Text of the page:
DNA was extracted from individual mites following the HotSHOT Plus ThermalSHOCK technique [28]. A 10× multiplex polymerase chain reaction (PCR) was then performed using ten validated primers extracted from the previously published panel [29] to target S. scabiei mites (Sarms 33, 34, 35, 36, 37, 38, 40, 41, 44, 45) [28, 30]. Primers were 5′ labeled with 6-FAM, VIC, NED, or PET fluorescent dye tag (Applied Biosystems, Foster City, CA, USA). Twelve microliters of PCR mixture, consisting of all primer pairs, ranging from 0.04 to 0.01 μM, 10× PCR buffer (200 mM KCl and 100 mM Tris–HCl, pH 8.0), 200 μM of each dinucleotide and 0.5 U HotStarTaq polymerase (QIAGEN, Milano, Italy), were admixed with 3 µl of individual mite DNA and subjected to thermal reactions in an Applied Biosystems 2720 thermal cycler (Applied Biosystems, Foster City, CA, USA), according to the following protocol: 15 min at 95 °C (initial denaturing), followed by 37 cycles of three steps of 30 s at 94 °C (denaturation), 45 s at 55 °C (annealing), and 1.5 min at 72 °C (extension), before a final elongation of 7 min at 72 °C. The PCR products (1 µl) were then mixed with 12 µl of formamide with GeneScan 500 LIZ Size Standard (Applied Biosystems, Foster City, CA, USA) in a 96-well plate and heated at 95 °C for 5 min. Capillary electrophoresis was performed with an ABI PRISM 310 Genetic Analyzer, and GeneMapper 4.0 software (Applied Biosystems, Foster City, CA, USA) was used for the allele calls and microsatellite visualization. After molecular analysis, only the mites that fulfilled the required criteria (eight detectable loci out of the ten analyzed) were included in the molecular analyses.

Genetic analysis

Three main population genetics analyses were applied to the 266 mite microsatellite outputs: (i) Bayesian clustering, (ii) genetic distance (to calculate the proportion of shared alleles), and iii) principal component analysis (PCA). The first one requires Hardy–Weinberg equilibrium (HWE), while no assumptions are required for the second and third analyses.

Descriptive statistics, including observed and expected heterozygosis (Ho and He, respectively), allelic richness (R), and HWE analysis, were carried out in the R 4.0 software environment using the packages Adegenet 2.1.3 and Pegas 0.3 [31, 32].

P values for the HWE test were based on Monte Carlo permutations of alleles. The Bayesian assignment test was computed with STRUCTURE 2.3.4 software [33]. Burn-in and run lengths of Markov chains were 10,000 and 100,000, respectively, and ten independent runs for each K (for K = 1–20) were run. The ancestry model was selected as the admixture model. The estimation of clusters was performed as previously described [34], using the deltaK method. Individual mites were then assigned to the corresponding inferred cluster.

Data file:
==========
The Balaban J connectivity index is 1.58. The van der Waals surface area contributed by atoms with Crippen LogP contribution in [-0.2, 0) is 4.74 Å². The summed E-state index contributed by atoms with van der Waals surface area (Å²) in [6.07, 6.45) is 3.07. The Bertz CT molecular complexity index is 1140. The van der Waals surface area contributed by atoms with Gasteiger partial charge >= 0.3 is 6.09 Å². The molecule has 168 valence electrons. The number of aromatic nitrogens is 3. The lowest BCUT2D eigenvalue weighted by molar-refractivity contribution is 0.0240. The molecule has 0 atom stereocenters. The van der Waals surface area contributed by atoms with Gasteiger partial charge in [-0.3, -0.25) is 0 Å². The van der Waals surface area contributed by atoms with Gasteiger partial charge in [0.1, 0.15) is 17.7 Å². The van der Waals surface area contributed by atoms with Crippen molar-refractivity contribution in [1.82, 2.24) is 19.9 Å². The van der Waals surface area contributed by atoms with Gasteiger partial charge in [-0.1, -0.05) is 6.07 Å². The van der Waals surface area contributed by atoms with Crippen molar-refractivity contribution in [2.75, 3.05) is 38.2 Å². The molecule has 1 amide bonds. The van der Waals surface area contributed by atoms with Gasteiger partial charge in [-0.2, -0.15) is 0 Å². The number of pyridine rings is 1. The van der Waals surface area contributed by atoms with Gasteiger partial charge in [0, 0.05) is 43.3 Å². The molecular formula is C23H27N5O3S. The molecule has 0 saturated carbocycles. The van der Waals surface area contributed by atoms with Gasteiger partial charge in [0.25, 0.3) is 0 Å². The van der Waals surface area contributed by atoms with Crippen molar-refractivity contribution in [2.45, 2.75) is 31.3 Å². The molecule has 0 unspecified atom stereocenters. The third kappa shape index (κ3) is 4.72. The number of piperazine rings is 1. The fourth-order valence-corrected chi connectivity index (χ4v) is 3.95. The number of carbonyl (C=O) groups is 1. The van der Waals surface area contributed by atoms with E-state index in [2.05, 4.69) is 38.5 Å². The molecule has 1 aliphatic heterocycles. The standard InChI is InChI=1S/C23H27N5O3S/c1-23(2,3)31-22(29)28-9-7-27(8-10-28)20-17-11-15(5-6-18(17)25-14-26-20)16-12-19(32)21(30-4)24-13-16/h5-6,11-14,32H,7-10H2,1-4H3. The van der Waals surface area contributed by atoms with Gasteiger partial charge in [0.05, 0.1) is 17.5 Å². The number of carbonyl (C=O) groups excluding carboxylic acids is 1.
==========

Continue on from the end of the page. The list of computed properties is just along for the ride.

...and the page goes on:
Genetic distances and multilocus proportion of shared alleles (DPS) among mite populations were computed between all possible pairs of individuals using microsatellite analyzer (MSA 4.0) and Populations 1.2.32 software, and then displayed with interactive Tree of Life (iTOL) [35] as unrooted dendrogram.

Multivariate analysis (PCA) was performed with R 4.0 without any preliminary assumptions on the origin of the mite samples. The populations of mites in this analysis were labeled as reported in Table 1.


Seventy-three different alleles were detected in the 266 mites isolated from the 11 wild ruminant populations using ten microsatellite loci as molecular markers (Additional file 1: Table S1). Depending on the loci, allele count ranged from three (Sarms 37) to 13 (Sarms 45). Thirty-seven private alleles (alleles found only in one population) were detected, ranging from 1 (Murcia) to 18 (La Rioja), whereas no private alleles were found in the Iberian ibexes from Tortosa Beceite, Sierra de Grazalema, Sierra de los Filabres, or Sierra de las Nieves, or in the red deer from Sierra Morena. Ho and He ranged from 0.03 (Ho) and 0.04 (He) to 0.13 (Ho) and 0.72 (He) in Sarms 44, Sarms 37, and Sarms 34, respectively (Table 2).

Table 2 Expected (He) and observed (Ho) heterozygosis and allelic richness (R) for each locus corresponding to the microsatellite (Sarms) number

The mite populations from Sierra Nevada, Asturias, Rioja and Cazorla presented the highest genetic variability, while Sierra de Grazalema, Sierra Morena and Sierra de los Filabres had the mite populations with lowest variability.

Significant deviation from HWE was observed overall (Additional file 2: Table S2). In the Grazalema-, Los Filabres-, and Sierra Morena-derived mite populations, none of the samples supported the HWE (P < 0.01). The Bayesian assignment test, according to the DK method of Evanno (K = 3) [30], showed three main clusters of ruminant-derived mites (Fig. 2).

Fig. 2
figure 2

Barplot generated with software Structure 2.3.4 displaying three main clusters (K = 3) of Sarcoptes-derived genetic strains